Future of Work 2020: How to build for the Indian B2B retailer, explains Udaan's Abhilash Pillai
Designing products for B2C (Business to Consumer) ecommerce is relatively "easy", according to B2B (Business to Business) ecommerce startup's Product Manager Abhilash Pillai.
“As a B2C consumer, you can visualise yourself as a consumer, so it's easy to design products for B2C consumer ecommerce, but in B2B, the challenge is that you need to know how the mind of the consumer works and how their mentality changes,” Abhilash said. He was speaking at the third edition of YourStory's Future of Work, India's largest product-design-tech conference, on Friday.
In his talk, Abhilash emphasised on how the world of the Indian retailer is very different from the B2C market.
“Their biggest challenge is adoption. The dependency of the B2B seller is strongly on the marketplace, hence adoption ends up dropping significantly,” he said.
Udaan wants tell the retailer that they do not have to leave their shop, for procurement or relationship building, they just have to come online, Abhilash said.
Udaan Product Manager Abhilash Pillai
Retail businesses, especially the everyday kirana or mom-and-pop stores see a lot of footfall. These stores are not only owned but also manned by the owners. And at any given point in time, there are at least five to six people asking for different products, items, and attention of the store-keeper.
Thus, throughout the day, these store-keepers and owners not only have to manage the everyday operations of their stores, but also ensure things like stock, products' safety etc.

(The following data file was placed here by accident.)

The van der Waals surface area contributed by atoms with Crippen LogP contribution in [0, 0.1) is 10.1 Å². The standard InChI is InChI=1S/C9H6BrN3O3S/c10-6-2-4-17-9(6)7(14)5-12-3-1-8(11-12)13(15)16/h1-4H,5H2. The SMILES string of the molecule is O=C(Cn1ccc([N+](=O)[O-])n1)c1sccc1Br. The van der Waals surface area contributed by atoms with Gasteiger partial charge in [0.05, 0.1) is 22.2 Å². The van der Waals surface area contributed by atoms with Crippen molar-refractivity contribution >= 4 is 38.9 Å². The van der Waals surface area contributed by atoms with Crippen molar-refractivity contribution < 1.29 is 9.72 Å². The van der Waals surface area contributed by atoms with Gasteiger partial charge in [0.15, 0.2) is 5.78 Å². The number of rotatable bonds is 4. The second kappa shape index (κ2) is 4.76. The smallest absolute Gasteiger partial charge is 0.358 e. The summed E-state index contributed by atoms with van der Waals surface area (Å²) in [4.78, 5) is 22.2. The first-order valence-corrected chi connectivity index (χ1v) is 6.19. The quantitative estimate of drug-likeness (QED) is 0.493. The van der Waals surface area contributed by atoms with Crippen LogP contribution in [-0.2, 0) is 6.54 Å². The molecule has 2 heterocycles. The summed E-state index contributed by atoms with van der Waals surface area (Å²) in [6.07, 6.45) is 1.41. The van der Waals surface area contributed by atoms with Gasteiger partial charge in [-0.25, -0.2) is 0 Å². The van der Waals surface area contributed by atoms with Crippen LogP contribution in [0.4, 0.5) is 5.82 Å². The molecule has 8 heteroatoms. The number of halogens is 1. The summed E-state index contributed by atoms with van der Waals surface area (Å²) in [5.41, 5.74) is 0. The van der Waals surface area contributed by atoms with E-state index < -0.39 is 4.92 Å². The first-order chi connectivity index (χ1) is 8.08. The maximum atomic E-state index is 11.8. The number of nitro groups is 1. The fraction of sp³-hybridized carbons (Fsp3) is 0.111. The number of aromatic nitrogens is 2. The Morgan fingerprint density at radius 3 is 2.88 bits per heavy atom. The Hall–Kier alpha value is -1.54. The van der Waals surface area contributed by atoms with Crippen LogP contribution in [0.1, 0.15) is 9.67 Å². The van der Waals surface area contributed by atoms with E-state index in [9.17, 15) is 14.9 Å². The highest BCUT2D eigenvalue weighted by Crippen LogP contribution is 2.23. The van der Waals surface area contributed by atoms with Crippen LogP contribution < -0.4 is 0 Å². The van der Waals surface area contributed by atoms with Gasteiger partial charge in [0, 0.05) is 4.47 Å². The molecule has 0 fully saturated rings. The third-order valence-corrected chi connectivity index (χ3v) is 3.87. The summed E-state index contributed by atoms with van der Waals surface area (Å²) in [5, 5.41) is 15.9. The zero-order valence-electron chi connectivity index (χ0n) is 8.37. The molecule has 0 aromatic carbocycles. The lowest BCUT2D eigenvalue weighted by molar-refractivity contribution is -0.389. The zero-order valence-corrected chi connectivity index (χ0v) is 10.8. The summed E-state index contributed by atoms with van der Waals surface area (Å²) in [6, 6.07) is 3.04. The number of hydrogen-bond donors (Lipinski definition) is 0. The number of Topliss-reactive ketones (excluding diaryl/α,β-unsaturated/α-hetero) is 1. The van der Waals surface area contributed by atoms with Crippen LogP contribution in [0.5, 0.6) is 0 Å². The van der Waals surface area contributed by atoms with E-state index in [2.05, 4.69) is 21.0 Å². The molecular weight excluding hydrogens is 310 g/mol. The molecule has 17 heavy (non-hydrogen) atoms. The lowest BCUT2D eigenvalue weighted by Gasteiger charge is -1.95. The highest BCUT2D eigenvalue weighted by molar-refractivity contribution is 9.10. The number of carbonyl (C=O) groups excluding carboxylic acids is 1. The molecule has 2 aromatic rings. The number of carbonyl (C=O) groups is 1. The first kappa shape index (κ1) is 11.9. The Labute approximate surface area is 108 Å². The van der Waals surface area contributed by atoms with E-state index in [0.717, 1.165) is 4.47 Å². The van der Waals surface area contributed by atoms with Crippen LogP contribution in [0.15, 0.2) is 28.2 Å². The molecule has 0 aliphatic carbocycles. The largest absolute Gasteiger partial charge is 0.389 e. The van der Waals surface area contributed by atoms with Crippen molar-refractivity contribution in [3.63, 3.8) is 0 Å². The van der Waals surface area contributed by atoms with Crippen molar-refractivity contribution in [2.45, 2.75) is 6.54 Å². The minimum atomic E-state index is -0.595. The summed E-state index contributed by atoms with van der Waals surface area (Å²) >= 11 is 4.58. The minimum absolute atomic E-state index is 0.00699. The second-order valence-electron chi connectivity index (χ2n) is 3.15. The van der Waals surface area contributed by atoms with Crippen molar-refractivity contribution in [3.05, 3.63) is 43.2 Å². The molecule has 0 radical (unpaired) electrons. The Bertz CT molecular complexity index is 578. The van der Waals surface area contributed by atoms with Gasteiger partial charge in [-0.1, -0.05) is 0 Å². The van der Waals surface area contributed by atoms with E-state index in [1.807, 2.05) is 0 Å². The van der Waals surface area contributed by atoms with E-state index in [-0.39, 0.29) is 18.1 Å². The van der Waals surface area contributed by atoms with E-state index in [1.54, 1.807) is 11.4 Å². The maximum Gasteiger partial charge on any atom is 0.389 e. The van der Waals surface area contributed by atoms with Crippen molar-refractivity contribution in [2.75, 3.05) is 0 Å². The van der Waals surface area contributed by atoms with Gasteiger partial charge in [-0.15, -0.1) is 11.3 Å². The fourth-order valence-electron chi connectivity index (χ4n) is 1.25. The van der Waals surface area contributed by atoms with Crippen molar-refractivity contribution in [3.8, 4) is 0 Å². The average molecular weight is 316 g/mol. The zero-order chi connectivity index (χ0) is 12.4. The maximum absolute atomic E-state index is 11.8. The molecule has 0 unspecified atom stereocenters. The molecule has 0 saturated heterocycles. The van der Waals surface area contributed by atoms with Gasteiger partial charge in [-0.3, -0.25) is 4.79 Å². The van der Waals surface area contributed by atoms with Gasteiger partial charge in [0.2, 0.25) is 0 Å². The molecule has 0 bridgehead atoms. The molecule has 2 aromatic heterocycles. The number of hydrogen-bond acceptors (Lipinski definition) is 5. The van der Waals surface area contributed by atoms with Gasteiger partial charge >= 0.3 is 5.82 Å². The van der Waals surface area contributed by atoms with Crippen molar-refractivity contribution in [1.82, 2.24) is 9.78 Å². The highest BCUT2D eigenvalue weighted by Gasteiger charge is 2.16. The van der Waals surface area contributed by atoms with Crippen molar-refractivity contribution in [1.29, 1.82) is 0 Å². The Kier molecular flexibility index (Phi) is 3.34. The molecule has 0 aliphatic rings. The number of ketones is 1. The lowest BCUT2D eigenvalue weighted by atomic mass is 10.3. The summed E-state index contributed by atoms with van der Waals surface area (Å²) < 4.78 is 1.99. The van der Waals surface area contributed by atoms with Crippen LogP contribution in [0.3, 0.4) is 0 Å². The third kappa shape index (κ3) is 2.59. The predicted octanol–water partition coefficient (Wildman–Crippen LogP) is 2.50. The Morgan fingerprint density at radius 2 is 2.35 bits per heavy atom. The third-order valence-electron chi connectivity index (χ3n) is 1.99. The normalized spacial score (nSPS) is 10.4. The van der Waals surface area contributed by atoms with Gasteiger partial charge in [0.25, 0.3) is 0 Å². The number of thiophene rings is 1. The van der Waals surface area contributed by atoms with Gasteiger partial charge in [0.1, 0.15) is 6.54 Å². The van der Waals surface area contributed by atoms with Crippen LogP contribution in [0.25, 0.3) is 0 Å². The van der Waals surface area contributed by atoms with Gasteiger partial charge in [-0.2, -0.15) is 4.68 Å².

"Now in many kirana stores, there isn't much active involvement by the owner or store keeper. The sellers come in check what is needed, make the list and leave. But then there also are retailers in fashion, clothing, and footwear, who are actively involved in procurement. These retailers have to travel to the seller markets and buyers are also fine with it, because these are high touch and feel kind of products," Abhilash said.
How to make retailers adopt tech
Today most retailers need a solution that makes their lives easier and are very active in conversations, but they simply do not convert as consumers, Abhilash pointed out. The team at Udaan realised that these retailers want a solution that has lesser adoption challenges and want convenience.
Citing an example of how the startup made it simpler for retailers, Abhilash spoke about the sugar businesses in Karnataka.
“With Udaan, the retailer was easily able to see the different sugar sellers on the platform, where they were, what prices were available. What this helped us do is take the product and display how it works to the shop keepers in real-time."
The retailers already realised that they needed to go online. But what made the adoption faster for Udaan was the introduction of GST (Goods and Services Tax) listings of the different tax structures on its platform.
Making the retailers use the product consistently
It is easy to get people to use the platform once or twice, but the challenge lies in getting them to use it multiple times, Abhilash noted. To get the retailers to buy online regularly, meant giving them "different nudges", he shared
“We thought why not match the offline demand that is there online at the same time. So instead of constraining yourself, give similar discounts and give two different days like for example - Monday and Thursday. And the response we saw was phenomenal. The communication has to be clear and simple,” said Abhilash.
He also emphasised the need for having "more feet on the street" to get the product going.
"If a buyer is not online or buying for three weeks, the team ends up sending feet on street to understand what the issue is. This also helped the team in understanding the gaps in the product."
While all these pointers help in the growth and stickiness of a retailer to a B2B e-commerce platform, what is critical is to have contingency plans for glitches in the system, as well as external factors, Abhilash said. Awarding sellers and helping them helps build trust, he added.
(Edited by Ramarko Sengupta)
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